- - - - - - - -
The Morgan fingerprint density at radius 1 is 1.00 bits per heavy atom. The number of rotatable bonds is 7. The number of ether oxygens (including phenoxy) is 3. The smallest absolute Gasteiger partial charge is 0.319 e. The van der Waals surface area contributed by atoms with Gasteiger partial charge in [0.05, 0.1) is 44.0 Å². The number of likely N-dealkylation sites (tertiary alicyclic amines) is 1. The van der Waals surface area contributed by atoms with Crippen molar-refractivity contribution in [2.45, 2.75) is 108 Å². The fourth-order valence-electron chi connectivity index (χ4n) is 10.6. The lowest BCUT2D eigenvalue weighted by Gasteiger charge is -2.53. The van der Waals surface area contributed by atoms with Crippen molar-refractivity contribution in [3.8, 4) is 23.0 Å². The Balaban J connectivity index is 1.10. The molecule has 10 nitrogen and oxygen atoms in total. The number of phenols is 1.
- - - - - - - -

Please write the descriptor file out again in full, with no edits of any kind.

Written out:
The Morgan fingerprint density at radius 1 is 1.00 bits per heavy atom. The number of rotatable bonds is 7. The number of ether oxygens (including phenoxy) is 3. The smallest absolute Gasteiger partial charge is 0.319 e. The van der Waals surface area contributed by atoms with Gasteiger partial charge in [0.05, 0.1) is 44.0 Å². The number of likely N-dealkylation sites (tertiary alicyclic amines) is 1. The van der Waals surface area contributed by atoms with Crippen molar-refractivity contribution in [2.45, 2.75) is 108 Å². The fourth-order valence-electron chi connectivity index (χ4n) is 10.6. The lowest BCUT2D eigenvalue weighted by Gasteiger charge is -2.53. The van der Waals surface area contributed by atoms with Crippen molar-refractivity contribution in [3.8, 4) is 23.0 Å². The Balaban J connectivity index is 1.10. The molecule has 10 nitrogen and oxygen atoms in total. The number of phenols is 1.